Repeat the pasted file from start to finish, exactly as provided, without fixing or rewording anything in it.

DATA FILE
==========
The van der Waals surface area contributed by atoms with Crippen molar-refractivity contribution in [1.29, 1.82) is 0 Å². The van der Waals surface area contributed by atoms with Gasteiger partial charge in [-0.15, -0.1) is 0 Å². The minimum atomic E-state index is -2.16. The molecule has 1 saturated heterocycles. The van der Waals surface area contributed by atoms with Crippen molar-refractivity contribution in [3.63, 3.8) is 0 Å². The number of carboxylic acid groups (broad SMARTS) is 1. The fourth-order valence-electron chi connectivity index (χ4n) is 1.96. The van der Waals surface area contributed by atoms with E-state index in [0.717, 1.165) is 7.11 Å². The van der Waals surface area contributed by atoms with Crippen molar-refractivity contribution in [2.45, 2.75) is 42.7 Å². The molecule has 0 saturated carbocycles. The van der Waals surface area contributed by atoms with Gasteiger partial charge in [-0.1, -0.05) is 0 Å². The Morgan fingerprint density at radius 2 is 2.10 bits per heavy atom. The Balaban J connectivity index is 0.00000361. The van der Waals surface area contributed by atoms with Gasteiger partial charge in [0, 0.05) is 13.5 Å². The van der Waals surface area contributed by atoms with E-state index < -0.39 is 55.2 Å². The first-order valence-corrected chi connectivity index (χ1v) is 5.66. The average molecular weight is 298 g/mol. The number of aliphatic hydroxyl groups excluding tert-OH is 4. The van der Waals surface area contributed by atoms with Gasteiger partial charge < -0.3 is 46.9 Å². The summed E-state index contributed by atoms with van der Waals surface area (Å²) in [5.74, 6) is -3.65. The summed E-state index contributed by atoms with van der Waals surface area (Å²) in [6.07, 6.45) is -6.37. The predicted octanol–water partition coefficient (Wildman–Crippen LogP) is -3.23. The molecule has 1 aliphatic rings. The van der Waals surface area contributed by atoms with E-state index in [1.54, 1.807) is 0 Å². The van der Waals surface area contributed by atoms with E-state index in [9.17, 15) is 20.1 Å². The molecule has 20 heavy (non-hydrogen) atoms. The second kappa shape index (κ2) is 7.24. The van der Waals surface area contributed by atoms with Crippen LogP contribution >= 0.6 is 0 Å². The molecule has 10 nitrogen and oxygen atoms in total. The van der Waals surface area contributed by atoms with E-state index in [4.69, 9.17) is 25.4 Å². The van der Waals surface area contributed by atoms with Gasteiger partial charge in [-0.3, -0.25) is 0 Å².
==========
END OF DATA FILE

The van der Waals surface area contributed by atoms with Crippen molar-refractivity contribution in [1.29, 1.82) is 0 Å². The van der Waals surface area contributed by atoms with Gasteiger partial charge in [-0.15, -0.1) is 0 Å². The minimum atomic E-state index is -2.16. The molecule has 1 saturated heterocycles. The van der Waals surface area contributed by atoms with Crippen molar-refractivity contribution in [3.63, 3.8) is 0 Å². The number of carboxylic acid groups (broad SMARTS) is 1. The fourth-order valence-electron chi connectivity index (χ4n) is 1.96. The van der Waals surface area contributed by atoms with E-state index in [0.717, 1.165) is 7.11 Å². The van der Waals surface area contributed by atoms with Crippen molar-refractivity contribution in [2.45, 2.75) is 42.7 Å². The molecule has 0 saturated carbocycles. The van der Waals surface area contributed by atoms with Gasteiger partial charge in [-0.1, -0.05) is 0 Å². The Morgan fingerprint density at radius 2 is 2.10 bits per heavy atom. The Balaban J connectivity index is 0.00000361. The van der Waals surface area contributed by atoms with Gasteiger partial charge in [0, 0.05) is 13.5 Å². The van der Waals surface area contributed by atoms with E-state index < -0.39 is 55.2 Å². The first-order valence-corrected chi connectivity index (χ1v) is 5.66. The average molecular weight is 298 g/mol. The number of aliphatic hydroxyl groups excluding tert-OH is 4. The van der Waals surface area contributed by atoms with Gasteiger partial charge < -0.3 is 46.9 Å². The summed E-state index contributed by atoms with van der Waals surface area (Å²) in [5.74, 6) is -3.65. The summed E-state index contributed by atoms with van der Waals surface area (Å²) in [6.07, 6.45) is -6.37. The predicted octanol–water partition coefficient (Wildman–Crippen LogP) is -3.23. The molecule has 1 aliphatic rings. The van der Waals surface area contributed by atoms with E-state index in [1.54, 1.807) is 0 Å². The van der Waals surface area contributed by atoms with E-state index in [9.17, 15) is 20.1 Å². The molecule has 20 heavy (non-hydrogen) atoms. The second kappa shape index (κ2) is 7.24. The van der Waals surface area contributed by atoms with Crippen LogP contribution >= 0.6 is 0 Å². The molecule has 10 nitrogen and oxygen atoms in total. The van der Waals surface area contributed by atoms with E-state index in [4.69, 9.17) is 25.4 Å². The van der Waals surface area contributed by atoms with Gasteiger partial charge in [-0.3, -0.25) is 0 Å².